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More and more cloud came in as I made my way down the ridge, but I managed to snap a few atmospheric shots (spruced up with a little manipulation with Snapseed!)

The path along the ridge eventually joined the track down the gill and I retraced my steps back towards Grasmere

The rain finally arrived as I walked along the lane back to the village. Looking back over to Seat Sandal and Fairfield looks like I got back down just in time to avoid a downpour.

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I called into the village, had a browse in Sam Read’s bookshop (and was tempted to purchase a slim volume) before heading back to the car. It was just after 3 o’clock so I decided to drive up to Keswick and a visit to the Keswick Boot Company – after all the walking I’ve been doing I needed a new pair of boots

I’ll need to get out on the fells again soon – these boots are made for walking!

A walk from Todmorden to Hebden Bridge

After a week in the flat, flat, flat Netherlands, I was itching to get out into the hills. So on the Monday between Christmas and New Year, I decided to get out for a walk – my last for 2019. Checking out the weather forecast the South Pennines looked a good bet, so I took the train over to Todmorden from where I set out for a walk over the moors to Hebden Bridge. It was a continuation of a walk I did at the end of August when I walked from Littleborough to Todmorden on a hot, late summer day. This time it was also bright and sunny and although obviously colder, it was milder than I expected.

The start of my route this time meant retracing my steps from my August walk, from the train station in Todmorden as far as the small, former textile manufacturing, village of Lumbutts. Leaving the station I passed the ornate, neo-Classical town hall which straddles the former border between Lancashire and Yorkshire. Since Local Government reorganisation in the 1970’s it’s been entirely in West Yorkshire, but remnants of the old loyalties remain. 

I crossed over the Rochdale canal. If I’d wanted I could have followed the towpath to my destination, a much flatter and easier route than the one I’d chosen over the hills and moors – but that would have rather defeated my objective.

Following the Calderdale Way I climbed up out of the town and into the countryside. Looking back over the fields I could see back to Todmorden and the moors to the west. I’ve plans to get up there some time in the near future.

Carrying on Stoodley Pike, surmounted by the monument erected after the Napoleonic and Crimean wars, came into view.

I passed a number of old farm houses, many of them restored as desirable, and expensive, modern homes. Most retain the old windows. In the past it was hard to make a living from farming out in this bleak landscape and, before the advent of the Industrial Revolution, farming families would supplement their earnings by spinning and weaving. The rows of narrow windows was to allow in light for these activities.

After a while I reached Lumbutts, passing the site of the old mill with it’s tower that used to house three water wheels which powered the machinery.

I carried on past the village chapel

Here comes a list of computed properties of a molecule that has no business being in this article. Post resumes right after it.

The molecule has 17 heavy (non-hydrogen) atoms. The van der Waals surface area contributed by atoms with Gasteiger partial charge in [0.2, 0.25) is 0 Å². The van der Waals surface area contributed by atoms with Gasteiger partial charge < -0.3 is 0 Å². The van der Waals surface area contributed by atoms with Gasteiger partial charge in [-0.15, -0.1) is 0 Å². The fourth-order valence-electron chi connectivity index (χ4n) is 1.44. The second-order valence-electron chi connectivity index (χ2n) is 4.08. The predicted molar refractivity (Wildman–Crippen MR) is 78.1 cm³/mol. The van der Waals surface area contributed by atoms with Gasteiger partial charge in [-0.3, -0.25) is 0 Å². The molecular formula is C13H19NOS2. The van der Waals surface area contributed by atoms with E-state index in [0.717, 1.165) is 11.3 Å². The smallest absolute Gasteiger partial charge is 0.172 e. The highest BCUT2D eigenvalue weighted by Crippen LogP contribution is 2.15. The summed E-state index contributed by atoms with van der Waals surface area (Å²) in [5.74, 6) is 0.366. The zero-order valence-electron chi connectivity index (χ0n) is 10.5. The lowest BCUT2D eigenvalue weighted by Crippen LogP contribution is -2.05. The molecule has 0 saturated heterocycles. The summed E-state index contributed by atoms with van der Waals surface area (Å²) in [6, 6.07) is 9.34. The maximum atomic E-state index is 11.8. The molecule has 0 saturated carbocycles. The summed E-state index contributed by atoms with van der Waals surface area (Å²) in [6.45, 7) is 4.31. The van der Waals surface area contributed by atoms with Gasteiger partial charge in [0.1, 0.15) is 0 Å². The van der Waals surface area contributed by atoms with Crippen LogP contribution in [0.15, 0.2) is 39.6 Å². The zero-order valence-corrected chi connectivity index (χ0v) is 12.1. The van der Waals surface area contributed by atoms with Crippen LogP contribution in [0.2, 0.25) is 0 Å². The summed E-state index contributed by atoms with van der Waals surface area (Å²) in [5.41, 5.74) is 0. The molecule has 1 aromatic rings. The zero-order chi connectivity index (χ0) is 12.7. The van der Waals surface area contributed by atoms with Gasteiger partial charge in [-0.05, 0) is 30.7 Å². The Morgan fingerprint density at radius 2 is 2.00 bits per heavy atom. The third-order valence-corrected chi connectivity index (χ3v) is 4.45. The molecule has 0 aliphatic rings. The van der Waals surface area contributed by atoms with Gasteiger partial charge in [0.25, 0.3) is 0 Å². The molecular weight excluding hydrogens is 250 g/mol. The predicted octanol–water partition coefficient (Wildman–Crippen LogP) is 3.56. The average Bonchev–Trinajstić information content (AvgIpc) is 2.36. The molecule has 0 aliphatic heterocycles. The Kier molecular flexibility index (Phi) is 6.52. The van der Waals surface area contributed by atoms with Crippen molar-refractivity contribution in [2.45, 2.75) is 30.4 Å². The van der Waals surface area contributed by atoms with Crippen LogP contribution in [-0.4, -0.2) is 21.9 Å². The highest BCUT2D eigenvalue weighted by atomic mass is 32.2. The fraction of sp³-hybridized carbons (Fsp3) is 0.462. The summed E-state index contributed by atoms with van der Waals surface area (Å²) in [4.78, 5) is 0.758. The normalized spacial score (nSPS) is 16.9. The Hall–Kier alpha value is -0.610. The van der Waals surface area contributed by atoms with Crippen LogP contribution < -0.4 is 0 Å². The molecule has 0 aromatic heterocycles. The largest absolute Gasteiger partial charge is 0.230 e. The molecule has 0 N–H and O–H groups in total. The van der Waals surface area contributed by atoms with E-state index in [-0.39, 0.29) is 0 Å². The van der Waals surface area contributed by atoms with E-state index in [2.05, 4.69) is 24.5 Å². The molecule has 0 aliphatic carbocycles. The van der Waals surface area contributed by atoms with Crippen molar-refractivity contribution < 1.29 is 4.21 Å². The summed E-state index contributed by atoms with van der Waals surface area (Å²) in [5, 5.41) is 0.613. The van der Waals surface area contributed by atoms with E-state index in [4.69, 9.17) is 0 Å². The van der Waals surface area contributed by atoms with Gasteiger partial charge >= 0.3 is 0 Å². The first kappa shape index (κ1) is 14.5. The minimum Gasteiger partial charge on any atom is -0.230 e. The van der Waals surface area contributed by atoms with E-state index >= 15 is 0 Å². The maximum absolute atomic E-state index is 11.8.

and then started to climb up on to the moors via the old packhorse trail.

I reached the top of the hill and turned off the packhorse trail, which now descended down the other side of the moor, and turned north, following the well trodden path, which is part of the Pennine Way, towards Stoodley Pike.

There were quite a few walkers and mountain bikers up on the moor heading to and from the summit. It was still bright and sunny, but there was a strong, stiff cold breeze.

I made my way along the path through the peat until I reached the monument. The current stone tower was completed in 1856 at the end of the Crimean War, replacing an earlier tower erected in 1815

The viewing platform 40 ft high can be reached via a spiral staircase of 39 steps inside the tower, accessed by this door.

I made my way up, using the light of my phone as the steps are in the pitch black. On a sunny day there were good views across the moors from the elevated position.

including the path I was going to take to head towards my final destination.

After a hot coffee from my flask and a bite to eat I carried on along the route of the Pennine Way across the moor, but then turned off to Follow the Pennine Bridleway through the fields and then, after a while, turning off the bridleway to take a path through some pleasant woodland towards the town.

As I got closer to Hebden Bridge I could see the old textile village of Heptonstall over the other side of the valley lit up by the sunshine. But dark clouds were gathering and the bright day started to gradually turn grey.

Turning on to a cobbled road, I started to descend steeply down into Hebden Bridge.

The tall terraced houses were built with 4 or 5 storeys and are “over and under” houses built due to the limited space in the narrow Calder valley. In most northern industrial cities and towns workers’ houses were often built “back to back” – i.e. two houses sharing a common rear wall. This wasn’t so feasible in Hebden Bridge so they built one house on top of another. One house occupies the upper storeys which face uphill while the secon house in the lower two stories face downhill with their back wall against the hillside.

With the decline of the textile industry in the 1950’s and 1960’s Hebden Bridge, like many northern textile towns, became depressed and dilapidated. However, in the 1980’s it started to attract “incomers” – mainly people who favoured a more “alternative” lifestyle – who have regenerated the community.

Today the town is very picturesque and a desirable place to live, as well as being something of a honey pot. But in the past there would have been sulphurous smoke belching from the chimneys of the textile mills which would have filled the valley and it wouldn’t have been such a pleasant location.

I reached the Rochdale canal (the same waterway I crossed in Todmorden) and joined the footpath and walked towards the town centre.